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Anthony Jenkins / The Globe and MailThe Globe and Mail

Outsiders may be forgiven for believing that what gives Albertans their unique identity is their aversion to a provincial sales tax and a certain fondness for turning right-wing fringe parties into formidable political forces. But no, as important as all that is, what really keeps us united is a common enemy, one that walks on four legs and boasts continuously growing incisors that can chew through anything from electrical wire to concrete.

We are approaching the 60th anniversary of Alberta's official War On Rats and, like that other war on terror, absolute victory remains elusive. So, while we all keep Canada's brave soldiers in Afghanistan in our thoughts and prayers, Albertans also pay homage to the lonely "rat patrol," a small band of provincially funded pest-control inspectors who routinely police the southern Alberta-Saskatchewan boundary, rooting out the rodents with shovels, poison and, when necessary, small-bore shotguns.

The battle lines were drawn in the summer of 1950, when Norway rats first appeared on a farm in southeastern Alberta.

Not native to North America, the Norway rat probably arrived on the East Coast three centuries earlier aboard ships from Europe. They then made a steady march westward as the continent was settled, and were sighted in eastern Saskatchewan as early as the 1920s. But the rodents met their Waterloo as they tried to cross the next provincial boundary.

The Norway rat is, by any measure, a formidable foe. It is a prolific breeder, can gnaw through the foundations of buildings and city streets and carry infection far and wide. After all, these are the rats once linked to spreading the bubonic plague across Europe.

But Albertans were having none of that. The provincial government responded to the appearance of the Norway rat with a military-like campaign aimed at stopping the rodent in its tracks. They declared rats an official pest in 1950 and quickly established a control zone along the Alberta-Saskatchewan boundary. They required every municipality to appoint a pest-control inspector and launched a massive public education campaign.

A pair of University of Alberta researchers, Lianne McTavish and Jingjing Zheng, recently analyzed a series of anti-rat posters issued by the government during the 1950s. They found that the campaign was modelled on successful efforts during the Second World War to identify a common enemy in Nazi Germany and rally public support to defeat the Third Reich.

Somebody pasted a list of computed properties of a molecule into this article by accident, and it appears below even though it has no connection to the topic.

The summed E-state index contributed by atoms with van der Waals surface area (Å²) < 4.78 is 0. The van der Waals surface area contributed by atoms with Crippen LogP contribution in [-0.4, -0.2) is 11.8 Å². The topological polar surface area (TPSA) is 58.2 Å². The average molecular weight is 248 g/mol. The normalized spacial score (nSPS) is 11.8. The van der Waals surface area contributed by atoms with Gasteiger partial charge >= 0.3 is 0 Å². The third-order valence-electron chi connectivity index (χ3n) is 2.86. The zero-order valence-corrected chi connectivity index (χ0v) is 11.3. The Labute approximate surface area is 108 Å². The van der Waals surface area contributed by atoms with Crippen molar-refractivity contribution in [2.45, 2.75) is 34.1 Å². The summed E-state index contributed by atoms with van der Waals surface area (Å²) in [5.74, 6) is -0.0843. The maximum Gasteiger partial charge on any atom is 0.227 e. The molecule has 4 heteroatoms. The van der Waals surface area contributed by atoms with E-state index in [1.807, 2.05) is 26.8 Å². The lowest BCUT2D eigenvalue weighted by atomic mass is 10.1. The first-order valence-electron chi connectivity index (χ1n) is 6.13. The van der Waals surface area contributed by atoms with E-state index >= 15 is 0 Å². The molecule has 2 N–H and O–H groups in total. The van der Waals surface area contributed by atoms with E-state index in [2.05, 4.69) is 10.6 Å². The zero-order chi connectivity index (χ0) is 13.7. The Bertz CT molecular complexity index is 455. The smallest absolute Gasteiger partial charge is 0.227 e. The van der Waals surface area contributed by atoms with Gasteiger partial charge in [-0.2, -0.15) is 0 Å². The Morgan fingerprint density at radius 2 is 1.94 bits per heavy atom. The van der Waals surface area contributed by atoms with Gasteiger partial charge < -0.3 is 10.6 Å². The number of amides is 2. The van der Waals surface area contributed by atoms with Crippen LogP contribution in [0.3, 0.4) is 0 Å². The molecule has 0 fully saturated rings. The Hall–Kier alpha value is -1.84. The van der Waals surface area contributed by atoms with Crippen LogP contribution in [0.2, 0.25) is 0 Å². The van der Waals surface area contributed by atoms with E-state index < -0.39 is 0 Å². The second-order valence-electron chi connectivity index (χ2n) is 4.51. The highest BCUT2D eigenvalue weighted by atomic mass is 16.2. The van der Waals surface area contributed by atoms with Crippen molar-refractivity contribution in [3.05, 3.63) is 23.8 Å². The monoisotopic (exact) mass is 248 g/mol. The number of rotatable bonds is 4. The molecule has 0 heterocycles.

One typical poster informed Albertans that the rat was "a menace" to health, home and industry, and urged residents, in capital letters, to "KILL HIM!"

The U of A researchers also concluded that the government of the day viewed the rodent invasion as an opportunity to promote a common sense of provincial identity. If so, it succeeded beyond its wildest dreams.

Sure, there were some pockets of dissent. It was reported that at least one Alberta mayor didn't believe that rats represented an imminent threat and said he would eat any of the rodents that came to his town. He later demurred when presented with a bushel of rats from a local abattoir.

But the vast majority of Albertans supported the cause and, over time, the ground battle recorded some significant victories.

The number of rat infestations in the provincial boundary area increased from one in 1950 to 573 in 1955. But by the end of the decade, a combination of bait stations, rat-proofing of buildings and removal of rat harbours and food had the enemy on the run.

Continued vigilance has paid off. Most of the rat incursions take place within 20 kilometres of the boundary, and Alberta's rat patrol has had great success in preventing further penetration.

All the same, occasional outbreaks do occur and so the best that can be said is that Alberta is "essentially" rat-free. But whenever the varmint does appear, it's clear that the urge to "KILL HIM!" remains embedded in our provincial psyche.

That's what happened in 2004 when dozens of domesticated Norway rats (which had perhaps been raised illegally as snake food by a "pet" owner) showed up in Calgary. Pest specialists called to the scene found themselves dogged by a civilian posse wielding rakes and shovels that was all too eager to take the law into its own hands.

Just last month, another Norway rat showed up in Calgary, after apparently hitching a ride on a Saskatchewan recreational vehicle. In breathless media reports, one of the province's top rodent cops was quoted talking about the "suspect rat" - much like those profilers on TV's Criminal Minds who continually mutter about "unsub" serial killers. The rat in question was duly cornered and captured.

So let's be clear: Albertans will accept a provincial sales tax before they go soft on rats. Just don't expect either one to happen any time soon.

Brian Bergman is a Calgary-based writer and editor.

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